Frances said (as quoted by The Telegraph).
"Many millions will receive inaccurate diagnosis and inappropriate
The DSM revisions are important because the
manual not only guides treatment and diagnosis in the U.S., but insurance
coverage as well. Broadening the definitions of disorders treated with
psychotropic drugs stands to increase sales, and some question whether drug
companies have too much influence over the revision process. It's "hard to
avoid the conclusion that DSM-5 will help the interests of the drug
companies," University of Central Lancashire's David Pilgrim said, as
quoted by Reuters.
be defined as a mental illness
Shyness, bereavement and eccentric behaviour
could be classed as a mental illness under new guidelines, leaving millions of
people at risk of being diagnosed as having a psychiatric disorder, experts
Under changes planned to the
diagnosis handbook used by doctors in the US, common behavioral traits are
likely to be listed as a mental illness, it was reported. The fifth edition of
the Diagnostic and Statistical Manual (DSM) of Mental Disorders could also
include internet addiction and gambling as a medical problem. Although the
guidelines are not used in the UK, experts said they feared it would affect
thinking on the subjects.
"We need to be very careful before
further broadening the boundaries of illness and disorder," Simon Wessely,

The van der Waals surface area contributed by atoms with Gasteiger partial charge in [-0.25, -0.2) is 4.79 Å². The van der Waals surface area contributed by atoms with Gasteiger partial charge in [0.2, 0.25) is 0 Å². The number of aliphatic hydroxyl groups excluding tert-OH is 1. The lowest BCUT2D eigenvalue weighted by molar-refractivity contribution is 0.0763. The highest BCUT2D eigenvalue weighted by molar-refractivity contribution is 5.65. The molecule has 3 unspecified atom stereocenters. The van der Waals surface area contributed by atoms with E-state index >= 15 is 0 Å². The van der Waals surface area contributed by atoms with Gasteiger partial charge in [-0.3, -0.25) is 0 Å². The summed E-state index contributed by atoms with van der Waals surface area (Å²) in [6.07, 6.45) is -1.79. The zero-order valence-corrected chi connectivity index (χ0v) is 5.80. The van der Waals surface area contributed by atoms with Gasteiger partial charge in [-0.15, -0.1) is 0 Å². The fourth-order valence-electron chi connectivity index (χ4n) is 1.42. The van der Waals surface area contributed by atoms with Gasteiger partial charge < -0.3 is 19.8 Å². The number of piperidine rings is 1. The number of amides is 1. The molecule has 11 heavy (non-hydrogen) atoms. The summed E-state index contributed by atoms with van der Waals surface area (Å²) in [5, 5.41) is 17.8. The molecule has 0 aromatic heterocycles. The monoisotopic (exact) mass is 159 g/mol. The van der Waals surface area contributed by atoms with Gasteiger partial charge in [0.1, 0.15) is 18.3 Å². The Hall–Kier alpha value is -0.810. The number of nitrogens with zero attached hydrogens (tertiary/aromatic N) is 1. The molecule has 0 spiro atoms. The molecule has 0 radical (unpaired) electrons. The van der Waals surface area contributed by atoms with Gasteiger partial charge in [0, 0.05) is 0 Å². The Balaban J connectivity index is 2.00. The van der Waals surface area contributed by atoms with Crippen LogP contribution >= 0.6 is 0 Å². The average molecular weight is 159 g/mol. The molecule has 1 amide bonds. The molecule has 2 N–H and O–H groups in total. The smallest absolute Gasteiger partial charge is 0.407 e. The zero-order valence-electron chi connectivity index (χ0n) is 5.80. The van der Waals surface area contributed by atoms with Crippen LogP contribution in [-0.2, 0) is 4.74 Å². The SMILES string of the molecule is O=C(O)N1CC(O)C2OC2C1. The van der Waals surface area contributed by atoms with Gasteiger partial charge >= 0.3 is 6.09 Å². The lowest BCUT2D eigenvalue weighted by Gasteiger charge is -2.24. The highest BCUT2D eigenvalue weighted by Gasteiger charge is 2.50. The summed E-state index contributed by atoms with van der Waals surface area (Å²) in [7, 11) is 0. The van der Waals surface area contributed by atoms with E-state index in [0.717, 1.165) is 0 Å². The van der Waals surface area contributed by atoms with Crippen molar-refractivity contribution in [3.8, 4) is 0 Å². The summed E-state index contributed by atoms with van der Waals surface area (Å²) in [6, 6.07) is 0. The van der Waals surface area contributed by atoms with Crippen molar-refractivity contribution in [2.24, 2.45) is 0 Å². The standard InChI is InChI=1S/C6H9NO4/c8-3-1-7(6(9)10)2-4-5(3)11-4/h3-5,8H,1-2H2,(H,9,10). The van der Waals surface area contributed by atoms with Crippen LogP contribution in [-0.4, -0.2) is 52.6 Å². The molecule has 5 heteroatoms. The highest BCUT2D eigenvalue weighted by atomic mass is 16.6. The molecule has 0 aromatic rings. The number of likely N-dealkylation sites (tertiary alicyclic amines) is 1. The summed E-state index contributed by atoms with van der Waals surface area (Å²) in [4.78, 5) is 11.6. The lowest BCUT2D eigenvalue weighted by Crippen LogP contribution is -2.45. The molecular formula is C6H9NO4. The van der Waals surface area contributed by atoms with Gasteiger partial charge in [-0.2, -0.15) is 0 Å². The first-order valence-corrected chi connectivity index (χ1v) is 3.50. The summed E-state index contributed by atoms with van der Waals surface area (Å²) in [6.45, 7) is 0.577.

of the Institute of Psychiatry at King's College London, told the Daily Mail.
"Back in 1840 the census of the
United States included just one category for mental disorder. By 1917 the American
recognised 59, rising to 128 in 1959, 227 in 1980, and 347 in the last
revision. Do we really need all these labels?
Probably not. And there is a real danger that shyness will become social
phobia, bookish kids labelled as Asperger's and so on." Peter Kinderman, head
of the Institute of
Psychology at the University of Liverpool, said it was not "humane"
to describe shy or bereaved people as "mentally ill".
The British Psychological Society
opposed the changes to the DSM while psychiatrists in the US have also spoken
out against them. A petition launched to
try to stop the publication of the new edition was backed by 11,000 signatures
from psychologists. There are fears the
new classifications are being driven by drug companies seeking to profit from a
greater number of illnesses while the private health care system in the States
requires a diagnosis recognised by the manual for a patient to be treated as ill.
"DSM5 will radically and
recklessly expand the boundaries of psychiatry. Many millions will receive
inaccurate diagnosis and inappropriate treatment.," said Allen Frances of
Duke University, North Carolina.
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what JK believes, does, or
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Positive bias averaged
32% (range 11 to 69%) in a NEJM article, 2008.
The study of neuroleptic drugs made a comparison of 74 journal articles
to the raw data which was obtained by FOIA (Freedom of Information Act) from
the FDA. See http://healthfully.org/index/id9.html,